2) Plugins: Each set of hardware should have it's own plugin, that gets loaded as it's needed. I'd make them a shared library.
3) GUI: This should ask the engine for information to display, and send it commands. I'd make it talk to the engine via a socket.
 
  • #5
This is true of most fields today. I'm a mechanical engineer but most of my work is programming. You really need both for most jobs. Because pure programming gives you a way to implement processes but not something to implement, pure science or engineering are the opposite. I think you'll find that if you ask questions on forums wherever you get stuck people will tell you about tools and methods to make it easier, and will help you get unstuck.
 
  • #6
cryora said:
[...]
In other words, this is combining basic Object-Oriented Programming + GUI's + Networking + Digital Logic to design one integrated system where computer programs can receive user input to talk to lab instruments and automate what they do (i.e. control lab instruments like an musical ensemble playing a piece).
This sounds very common to 2nd or 3rd year IT students. They can learn to automate simple robots, instruments to measure and calculate height, width of different objects ect. I used to start first with wired e.g via good old RS232 cable connectors then wireless e.g TCP/IP things.
I do feel this is quite heavy on the programming side for a Physics major, though I suspect this is child's play compared to what professional researchers at, say national labs, have to be able to implement.
True, it's a heavy load of work to most non-IT majors, I work in industrial fields. National labs seem to have different orientation and sets of standards to follow.
 
  • #7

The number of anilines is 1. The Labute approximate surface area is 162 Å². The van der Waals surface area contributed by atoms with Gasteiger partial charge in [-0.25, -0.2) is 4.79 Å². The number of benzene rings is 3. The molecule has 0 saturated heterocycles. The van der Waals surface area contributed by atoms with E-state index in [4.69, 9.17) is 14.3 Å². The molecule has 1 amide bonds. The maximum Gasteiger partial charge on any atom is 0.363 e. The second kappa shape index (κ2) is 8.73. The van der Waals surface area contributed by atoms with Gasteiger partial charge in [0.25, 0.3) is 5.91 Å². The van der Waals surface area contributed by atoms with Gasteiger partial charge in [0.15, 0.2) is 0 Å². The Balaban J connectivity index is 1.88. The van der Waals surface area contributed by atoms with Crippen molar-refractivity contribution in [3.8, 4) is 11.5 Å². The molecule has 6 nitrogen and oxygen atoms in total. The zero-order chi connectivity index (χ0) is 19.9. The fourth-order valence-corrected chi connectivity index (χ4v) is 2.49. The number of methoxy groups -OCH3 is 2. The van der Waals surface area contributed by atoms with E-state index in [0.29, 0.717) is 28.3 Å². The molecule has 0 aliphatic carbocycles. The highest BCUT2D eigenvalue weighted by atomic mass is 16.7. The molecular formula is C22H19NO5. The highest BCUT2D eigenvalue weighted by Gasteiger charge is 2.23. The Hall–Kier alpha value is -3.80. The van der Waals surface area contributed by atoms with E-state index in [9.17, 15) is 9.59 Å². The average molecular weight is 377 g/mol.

On a related matter, you might be staggered by how much computer code biologists have to write. That's right, biologists. They do a lot of statistics, are into databases and R, and are almost as technical about computers these days as physicists. Physics and writing code (in all sorts of ways) seems to go hand in hand.
 

Related to How much programming can you expect to do in the lab?

1. How essential is programming in the lab?

Programming is an essential part of modern scientific research, particularly in fields such as data analysis and computational modeling. It allows scientists to automate tasks, analyze large datasets, and simulate complex systems.

2. Do I need to have prior programming experience to work in a lab?

While having prior programming experience can be helpful, it is not always necessary. Many labs offer training programs or have team members who can teach basic programming skills. However, having a strong foundation in logical thinking and problem-solving can make learning programming easier.

3. What programming languages are commonly used in the lab?

The most commonly used programming languages in the lab depend on the field of research. Some popular languages include Python, R, MATLAB, and Java. It is important to choose a language based on the specific needs of the project and the availability of support and resources.

4. How much time will I spend programming in the lab?

The amount of time spent programming in the lab can vary depending on the nature of the research project and the individual's role in the lab. Some scientists may spend the majority of their time programming, while others may only use programming for specific tasks. It is important to communicate with your team and prioritize tasks to manage your time effectively.

5. Can I use programming to improve my experiments and data analysis?

Yes, programming can greatly improve the efficiency and accuracy of experiments and data analysis. By automating tasks and using advanced algorithms, scientists can reduce human error and gain more insights from their data. Learning programming can be a valuable skill for any scientist to have in the lab.